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Hoffmann, R. A wiki for the life sciences where authorship matters. Nature Genetics (2008)

The Arabidopsis Mei2 homologue AML1 binds AtRaptor1B, the plant homologue of a major regulator of eukaryotic cell growth.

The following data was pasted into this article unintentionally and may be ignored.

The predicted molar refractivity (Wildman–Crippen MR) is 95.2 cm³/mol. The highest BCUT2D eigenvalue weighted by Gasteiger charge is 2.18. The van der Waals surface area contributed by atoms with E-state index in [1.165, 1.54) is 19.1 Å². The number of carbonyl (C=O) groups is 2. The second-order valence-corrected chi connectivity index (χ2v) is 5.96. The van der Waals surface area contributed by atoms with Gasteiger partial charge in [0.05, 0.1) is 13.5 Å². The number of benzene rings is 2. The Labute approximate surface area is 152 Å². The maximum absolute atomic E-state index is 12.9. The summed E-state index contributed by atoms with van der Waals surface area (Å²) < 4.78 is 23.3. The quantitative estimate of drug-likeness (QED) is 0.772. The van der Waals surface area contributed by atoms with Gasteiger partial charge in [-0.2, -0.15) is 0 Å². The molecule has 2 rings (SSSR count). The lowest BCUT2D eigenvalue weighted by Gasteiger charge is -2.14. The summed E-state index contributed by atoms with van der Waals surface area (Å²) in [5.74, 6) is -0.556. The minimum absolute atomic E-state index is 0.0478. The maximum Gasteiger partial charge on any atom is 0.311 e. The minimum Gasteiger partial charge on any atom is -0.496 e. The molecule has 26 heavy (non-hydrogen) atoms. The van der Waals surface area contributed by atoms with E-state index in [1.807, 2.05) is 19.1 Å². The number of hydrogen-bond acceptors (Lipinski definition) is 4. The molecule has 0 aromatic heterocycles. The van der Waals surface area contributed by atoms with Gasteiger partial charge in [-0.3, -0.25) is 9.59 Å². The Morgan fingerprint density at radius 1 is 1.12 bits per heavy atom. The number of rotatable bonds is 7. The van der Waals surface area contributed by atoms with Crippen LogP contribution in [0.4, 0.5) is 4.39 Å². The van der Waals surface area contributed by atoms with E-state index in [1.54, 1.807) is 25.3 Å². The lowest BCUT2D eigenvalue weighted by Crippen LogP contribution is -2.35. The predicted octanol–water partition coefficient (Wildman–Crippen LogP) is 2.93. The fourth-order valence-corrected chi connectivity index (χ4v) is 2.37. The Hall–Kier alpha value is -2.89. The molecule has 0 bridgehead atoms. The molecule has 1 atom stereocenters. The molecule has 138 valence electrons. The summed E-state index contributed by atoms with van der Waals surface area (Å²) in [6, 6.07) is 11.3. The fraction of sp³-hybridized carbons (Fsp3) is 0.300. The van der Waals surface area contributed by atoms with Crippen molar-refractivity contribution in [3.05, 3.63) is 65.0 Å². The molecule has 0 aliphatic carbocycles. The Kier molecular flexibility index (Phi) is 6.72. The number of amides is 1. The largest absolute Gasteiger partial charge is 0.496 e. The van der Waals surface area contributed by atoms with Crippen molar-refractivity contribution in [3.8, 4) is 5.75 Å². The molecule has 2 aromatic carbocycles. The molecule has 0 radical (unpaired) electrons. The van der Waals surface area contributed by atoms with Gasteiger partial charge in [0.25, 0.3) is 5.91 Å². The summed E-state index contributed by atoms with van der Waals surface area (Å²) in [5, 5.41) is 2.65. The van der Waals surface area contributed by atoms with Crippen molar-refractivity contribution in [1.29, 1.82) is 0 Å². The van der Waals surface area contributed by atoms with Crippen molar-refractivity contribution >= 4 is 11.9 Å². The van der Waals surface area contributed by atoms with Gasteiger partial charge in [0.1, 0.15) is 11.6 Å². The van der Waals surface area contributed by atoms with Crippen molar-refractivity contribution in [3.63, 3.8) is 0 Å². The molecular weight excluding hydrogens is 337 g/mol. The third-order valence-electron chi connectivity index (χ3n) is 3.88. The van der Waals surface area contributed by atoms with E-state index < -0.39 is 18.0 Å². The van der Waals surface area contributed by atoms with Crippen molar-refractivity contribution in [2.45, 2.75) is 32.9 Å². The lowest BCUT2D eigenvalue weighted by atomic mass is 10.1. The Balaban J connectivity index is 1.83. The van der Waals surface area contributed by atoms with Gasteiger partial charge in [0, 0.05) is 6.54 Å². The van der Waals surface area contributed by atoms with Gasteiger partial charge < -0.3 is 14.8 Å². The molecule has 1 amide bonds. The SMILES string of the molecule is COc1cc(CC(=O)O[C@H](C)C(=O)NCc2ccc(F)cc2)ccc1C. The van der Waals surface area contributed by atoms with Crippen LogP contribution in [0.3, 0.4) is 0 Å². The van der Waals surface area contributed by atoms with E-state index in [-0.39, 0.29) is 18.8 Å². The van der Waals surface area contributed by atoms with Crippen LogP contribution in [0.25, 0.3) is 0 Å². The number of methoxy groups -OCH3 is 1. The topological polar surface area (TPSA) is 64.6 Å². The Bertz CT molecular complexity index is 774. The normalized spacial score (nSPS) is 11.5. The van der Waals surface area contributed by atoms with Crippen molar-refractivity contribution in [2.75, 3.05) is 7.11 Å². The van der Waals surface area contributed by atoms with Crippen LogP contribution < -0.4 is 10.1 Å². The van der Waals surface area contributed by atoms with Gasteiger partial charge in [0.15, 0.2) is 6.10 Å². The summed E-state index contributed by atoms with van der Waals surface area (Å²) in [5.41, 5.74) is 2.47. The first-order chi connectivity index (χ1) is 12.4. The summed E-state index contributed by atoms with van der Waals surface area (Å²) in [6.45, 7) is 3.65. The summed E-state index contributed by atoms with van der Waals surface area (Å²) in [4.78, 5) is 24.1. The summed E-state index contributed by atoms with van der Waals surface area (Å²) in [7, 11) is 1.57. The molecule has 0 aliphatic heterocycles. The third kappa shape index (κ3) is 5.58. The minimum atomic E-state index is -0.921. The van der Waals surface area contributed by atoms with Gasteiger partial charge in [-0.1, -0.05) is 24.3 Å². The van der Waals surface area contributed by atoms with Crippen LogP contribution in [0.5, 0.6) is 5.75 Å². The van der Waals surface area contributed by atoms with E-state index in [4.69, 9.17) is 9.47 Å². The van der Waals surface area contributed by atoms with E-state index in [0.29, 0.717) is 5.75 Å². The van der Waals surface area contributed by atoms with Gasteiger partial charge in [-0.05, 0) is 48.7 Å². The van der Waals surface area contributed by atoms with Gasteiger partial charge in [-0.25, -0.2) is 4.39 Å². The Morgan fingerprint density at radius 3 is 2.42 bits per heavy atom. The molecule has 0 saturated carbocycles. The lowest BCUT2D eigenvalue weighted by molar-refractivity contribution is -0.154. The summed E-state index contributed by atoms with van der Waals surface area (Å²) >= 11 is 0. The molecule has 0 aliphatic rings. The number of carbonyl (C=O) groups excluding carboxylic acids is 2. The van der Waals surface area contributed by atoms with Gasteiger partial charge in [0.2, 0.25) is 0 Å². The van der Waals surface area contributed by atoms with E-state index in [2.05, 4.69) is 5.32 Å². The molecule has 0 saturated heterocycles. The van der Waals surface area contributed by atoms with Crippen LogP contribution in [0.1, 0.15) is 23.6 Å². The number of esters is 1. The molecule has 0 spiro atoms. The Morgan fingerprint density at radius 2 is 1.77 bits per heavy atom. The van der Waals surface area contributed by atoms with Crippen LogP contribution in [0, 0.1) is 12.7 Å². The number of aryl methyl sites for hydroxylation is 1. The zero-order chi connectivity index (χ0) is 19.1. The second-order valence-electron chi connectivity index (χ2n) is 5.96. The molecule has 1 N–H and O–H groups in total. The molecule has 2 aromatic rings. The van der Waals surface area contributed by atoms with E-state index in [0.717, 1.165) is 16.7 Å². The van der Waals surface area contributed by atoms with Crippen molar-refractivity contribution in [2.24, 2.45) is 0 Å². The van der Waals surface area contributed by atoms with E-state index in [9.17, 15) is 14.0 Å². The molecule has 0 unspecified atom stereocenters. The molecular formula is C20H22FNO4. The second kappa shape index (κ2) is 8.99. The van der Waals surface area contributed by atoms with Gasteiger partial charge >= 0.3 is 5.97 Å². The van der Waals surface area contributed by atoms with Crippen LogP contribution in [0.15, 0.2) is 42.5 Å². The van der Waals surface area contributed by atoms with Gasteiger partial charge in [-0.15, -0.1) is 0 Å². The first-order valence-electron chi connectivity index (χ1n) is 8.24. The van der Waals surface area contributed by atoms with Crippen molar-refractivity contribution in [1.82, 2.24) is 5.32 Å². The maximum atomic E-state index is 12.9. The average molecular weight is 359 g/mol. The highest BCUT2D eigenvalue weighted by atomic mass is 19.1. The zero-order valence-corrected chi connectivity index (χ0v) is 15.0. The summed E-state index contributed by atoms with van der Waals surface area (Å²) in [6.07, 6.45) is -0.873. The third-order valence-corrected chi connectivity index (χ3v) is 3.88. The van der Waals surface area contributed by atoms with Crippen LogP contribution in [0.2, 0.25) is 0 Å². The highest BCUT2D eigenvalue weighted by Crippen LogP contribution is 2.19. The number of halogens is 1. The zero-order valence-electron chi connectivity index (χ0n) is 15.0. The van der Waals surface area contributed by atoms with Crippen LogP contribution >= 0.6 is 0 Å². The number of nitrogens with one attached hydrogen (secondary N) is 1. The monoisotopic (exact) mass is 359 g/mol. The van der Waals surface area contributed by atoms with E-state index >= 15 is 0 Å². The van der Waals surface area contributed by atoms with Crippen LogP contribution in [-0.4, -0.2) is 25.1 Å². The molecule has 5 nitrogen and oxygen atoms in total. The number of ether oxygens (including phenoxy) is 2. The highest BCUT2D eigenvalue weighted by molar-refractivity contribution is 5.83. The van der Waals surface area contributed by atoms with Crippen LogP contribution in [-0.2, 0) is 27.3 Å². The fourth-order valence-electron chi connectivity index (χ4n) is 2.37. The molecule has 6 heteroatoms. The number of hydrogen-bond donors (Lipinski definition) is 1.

BACKGROUND: TOR, the target of the antibiotic rapamycin in both yeast and mammalian cells, is a potent cell growth regulator in all eukaryotes. It acts through the phosphorylation of downstream effectors that are recruited to it by the binding partner Raptor. In Arabidopsis, Raptor activity is essential for postembryonic growth. Though comparative studies suggest potential downstream effectors, no Raptor binding partners have been described in plants. RESULTS: AtRaptor1B, a plant Raptor homologue, binds the AML1 (Arabidopsis Mei2-like 1) protein in a yeast two-hybrid assay. This interaction is mediated by the N-terminal 219 residues of AML1, and marks AML1 as a candidate AtTOR kinase substrate in plants. The AML1 N-terminus additionally carries transcriptional activation domain activity. Plants homozygous for insertion alleles at the AML1 locus, as well as plants homozygous for insertion alleles at all five loci in the AML gene family, bolt earlier than wild-type plants. CONCLUSION: AML1 interacts with AtRaptor1B, homologue of a protein that recruits substrates for phosphorylation by the major cell-growth regulator TOR. Identification of AML1 as a putative downstream effector of TOR gives valuable insights into the plant-specific mode of action of this critical growth regulator.[1]


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